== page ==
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Pine Water

SEQ Water Receives A Tongue Lashing For Brisbane Fluoride Overdose

QUEENSLAND’S Natural Resources Minister Stephen Robertson has laid the blame for the fluoride overdose in Brisbane’s water supplies squarely on the shoulders of SEQ Water. The State Government admitted in late May that it had initially released incorrect information concerning the incident. The Government’s correct information revealed that the contamination happened in April, affecting up to 400 homes in the northern suburb of Joyner, as well as 200 children at a school camp. Queensland Premier Anna Bligh ordered an independent investigation into the incident, to be lead by International Water Centre chief Mark Pascoe. The report found the overdose was caused by a combination of equipment failures to which the operators did not respond appropriately. It recommends more training for staff. Robertson says he has made in clear to SEQ Water that the Government will not tolerate another such blunder. Should another incident occur, he says he will not hesitate in removing the board. The North Pine fluoride facility will be closed until at least September while repairs are completed.
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Water Fluoride

Independent Investigation Into Queensland’s Fluoride Overdose Incident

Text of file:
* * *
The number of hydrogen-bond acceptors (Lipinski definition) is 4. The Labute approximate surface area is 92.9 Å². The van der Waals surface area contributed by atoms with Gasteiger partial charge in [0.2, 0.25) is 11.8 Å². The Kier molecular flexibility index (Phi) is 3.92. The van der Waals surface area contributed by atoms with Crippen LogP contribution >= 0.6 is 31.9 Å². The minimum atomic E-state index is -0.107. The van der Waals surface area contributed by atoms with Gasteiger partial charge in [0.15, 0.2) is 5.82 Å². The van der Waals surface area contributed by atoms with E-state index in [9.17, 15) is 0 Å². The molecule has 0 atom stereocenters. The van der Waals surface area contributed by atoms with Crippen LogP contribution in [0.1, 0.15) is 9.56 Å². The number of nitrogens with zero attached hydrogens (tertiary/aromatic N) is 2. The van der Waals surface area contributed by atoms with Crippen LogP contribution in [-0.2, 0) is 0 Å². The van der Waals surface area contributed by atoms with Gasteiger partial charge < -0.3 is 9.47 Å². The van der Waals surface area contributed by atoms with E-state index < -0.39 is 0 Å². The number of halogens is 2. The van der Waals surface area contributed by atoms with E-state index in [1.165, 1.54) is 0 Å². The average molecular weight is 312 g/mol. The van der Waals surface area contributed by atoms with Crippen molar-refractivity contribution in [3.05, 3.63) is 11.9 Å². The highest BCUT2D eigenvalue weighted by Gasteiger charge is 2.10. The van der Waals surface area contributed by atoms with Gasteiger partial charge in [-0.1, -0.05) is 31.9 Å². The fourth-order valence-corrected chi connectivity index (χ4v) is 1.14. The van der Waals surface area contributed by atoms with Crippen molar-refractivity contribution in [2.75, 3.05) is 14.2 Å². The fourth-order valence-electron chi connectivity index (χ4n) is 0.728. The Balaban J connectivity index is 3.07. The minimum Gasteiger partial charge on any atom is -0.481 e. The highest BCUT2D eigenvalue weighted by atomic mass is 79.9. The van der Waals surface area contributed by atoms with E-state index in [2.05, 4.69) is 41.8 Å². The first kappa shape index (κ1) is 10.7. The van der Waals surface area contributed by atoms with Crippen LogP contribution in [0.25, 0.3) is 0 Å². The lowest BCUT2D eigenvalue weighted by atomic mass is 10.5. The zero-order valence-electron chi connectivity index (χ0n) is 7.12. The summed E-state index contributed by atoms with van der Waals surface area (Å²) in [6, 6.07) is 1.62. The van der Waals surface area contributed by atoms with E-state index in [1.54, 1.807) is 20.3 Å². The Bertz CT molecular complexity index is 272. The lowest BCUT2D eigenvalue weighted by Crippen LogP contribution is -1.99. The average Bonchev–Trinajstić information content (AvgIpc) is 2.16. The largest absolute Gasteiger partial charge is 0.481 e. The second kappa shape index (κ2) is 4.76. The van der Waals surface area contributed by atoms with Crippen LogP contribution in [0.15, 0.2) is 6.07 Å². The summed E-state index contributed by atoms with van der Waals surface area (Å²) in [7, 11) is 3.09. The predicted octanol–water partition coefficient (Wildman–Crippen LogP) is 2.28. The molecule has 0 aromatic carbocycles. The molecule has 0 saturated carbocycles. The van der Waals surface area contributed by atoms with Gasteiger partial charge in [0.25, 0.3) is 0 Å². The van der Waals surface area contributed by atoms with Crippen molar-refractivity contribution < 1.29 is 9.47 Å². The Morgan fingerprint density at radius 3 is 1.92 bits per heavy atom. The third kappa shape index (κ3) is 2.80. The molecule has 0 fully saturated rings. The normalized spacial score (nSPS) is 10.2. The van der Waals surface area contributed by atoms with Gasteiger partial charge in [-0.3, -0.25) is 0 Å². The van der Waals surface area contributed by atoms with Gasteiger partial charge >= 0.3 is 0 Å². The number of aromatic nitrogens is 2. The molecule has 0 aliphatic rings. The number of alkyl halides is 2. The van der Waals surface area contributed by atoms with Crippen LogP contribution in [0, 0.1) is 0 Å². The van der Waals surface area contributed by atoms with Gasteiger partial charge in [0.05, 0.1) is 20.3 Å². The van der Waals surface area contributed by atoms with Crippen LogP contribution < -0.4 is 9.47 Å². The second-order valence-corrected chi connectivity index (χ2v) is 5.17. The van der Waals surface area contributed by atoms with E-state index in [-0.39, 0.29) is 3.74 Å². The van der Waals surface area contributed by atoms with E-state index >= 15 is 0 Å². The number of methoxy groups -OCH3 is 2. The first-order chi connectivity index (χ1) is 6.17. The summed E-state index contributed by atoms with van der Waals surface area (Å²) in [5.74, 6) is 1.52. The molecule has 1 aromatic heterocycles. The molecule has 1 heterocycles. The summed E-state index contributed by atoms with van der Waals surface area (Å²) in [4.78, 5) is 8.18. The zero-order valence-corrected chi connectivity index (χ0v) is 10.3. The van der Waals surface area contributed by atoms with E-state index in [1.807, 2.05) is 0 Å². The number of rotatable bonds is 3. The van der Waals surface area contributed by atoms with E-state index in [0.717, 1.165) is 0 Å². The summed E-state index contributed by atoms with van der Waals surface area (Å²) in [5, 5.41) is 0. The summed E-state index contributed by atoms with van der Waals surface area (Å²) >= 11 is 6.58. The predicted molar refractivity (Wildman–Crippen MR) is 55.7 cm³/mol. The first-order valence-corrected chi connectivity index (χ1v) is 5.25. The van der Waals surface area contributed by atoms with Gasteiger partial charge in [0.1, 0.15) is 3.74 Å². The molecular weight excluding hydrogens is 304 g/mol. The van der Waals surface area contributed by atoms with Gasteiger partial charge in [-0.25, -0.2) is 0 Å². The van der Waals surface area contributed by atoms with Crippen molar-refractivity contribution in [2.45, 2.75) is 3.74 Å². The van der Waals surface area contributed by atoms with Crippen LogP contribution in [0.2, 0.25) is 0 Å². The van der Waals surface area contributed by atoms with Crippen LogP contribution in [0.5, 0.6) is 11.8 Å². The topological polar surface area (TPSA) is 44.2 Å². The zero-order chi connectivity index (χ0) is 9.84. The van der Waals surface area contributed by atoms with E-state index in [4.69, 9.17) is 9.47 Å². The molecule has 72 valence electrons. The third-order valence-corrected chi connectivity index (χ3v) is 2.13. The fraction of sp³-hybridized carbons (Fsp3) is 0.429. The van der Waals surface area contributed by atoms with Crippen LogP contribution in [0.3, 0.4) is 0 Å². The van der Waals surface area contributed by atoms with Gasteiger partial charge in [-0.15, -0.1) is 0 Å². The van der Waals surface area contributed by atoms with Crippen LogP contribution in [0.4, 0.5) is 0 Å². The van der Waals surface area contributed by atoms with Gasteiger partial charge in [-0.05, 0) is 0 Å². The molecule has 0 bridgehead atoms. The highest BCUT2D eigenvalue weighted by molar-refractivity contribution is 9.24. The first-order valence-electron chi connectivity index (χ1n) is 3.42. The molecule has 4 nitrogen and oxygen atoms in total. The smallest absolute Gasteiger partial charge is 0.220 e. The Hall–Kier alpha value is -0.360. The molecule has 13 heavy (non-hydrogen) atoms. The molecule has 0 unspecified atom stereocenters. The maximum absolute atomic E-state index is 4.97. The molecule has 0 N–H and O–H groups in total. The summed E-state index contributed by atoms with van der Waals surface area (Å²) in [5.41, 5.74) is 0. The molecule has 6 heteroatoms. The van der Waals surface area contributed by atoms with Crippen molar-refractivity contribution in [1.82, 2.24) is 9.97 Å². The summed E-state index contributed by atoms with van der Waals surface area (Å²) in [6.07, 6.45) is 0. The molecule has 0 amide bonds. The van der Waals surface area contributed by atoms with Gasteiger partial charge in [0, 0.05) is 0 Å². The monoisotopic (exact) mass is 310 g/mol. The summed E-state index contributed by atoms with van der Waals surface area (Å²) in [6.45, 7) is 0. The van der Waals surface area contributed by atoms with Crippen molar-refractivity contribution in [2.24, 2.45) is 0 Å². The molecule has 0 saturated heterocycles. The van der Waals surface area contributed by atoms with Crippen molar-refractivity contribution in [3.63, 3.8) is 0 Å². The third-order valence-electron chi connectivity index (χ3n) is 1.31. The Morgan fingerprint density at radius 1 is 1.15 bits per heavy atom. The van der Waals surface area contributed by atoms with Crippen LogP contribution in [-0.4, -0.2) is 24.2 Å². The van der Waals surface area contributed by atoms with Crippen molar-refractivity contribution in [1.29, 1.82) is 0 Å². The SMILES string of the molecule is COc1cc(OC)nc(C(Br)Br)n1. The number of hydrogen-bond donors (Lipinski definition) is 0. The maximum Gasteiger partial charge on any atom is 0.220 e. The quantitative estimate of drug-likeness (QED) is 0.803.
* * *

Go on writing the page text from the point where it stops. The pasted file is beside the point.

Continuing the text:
THE QUEENSLAND Government has announced an independent investigation into a series of faults in the state’s new south-east water fluoridation system, which saw up to 20 times the allowable dose of fluoride added to drinking water supplies. Premier Anna Bligh told the State Parliament that International Water Centre chief Mark Pascoe would conduct the enquiry into the overdose incident. Pascoe will examine the design and operation of the North Pine fluoridation system, as well as its monitoring, notification and emergency systems. He will also look for possible breaches by authorities and report back to the government by 26 June. The Queensland Government revealed on 14 May that the fluoride was added to water which supplies around 4000 homes in Brisbane’s north. SEQWater, the government-owned company in charge of the system, has also stated that six of its water treatment plants did not put enough fluoride into the water in the first three months of 2009. Premier Bligh says the North Pine fluoride dosing system will remain offline while the investigation is carried out. Fluoride is currently being phased into Queensland’s drinking water supplies and will be available to 95% of the state’s population when the program is finished in December 2012.
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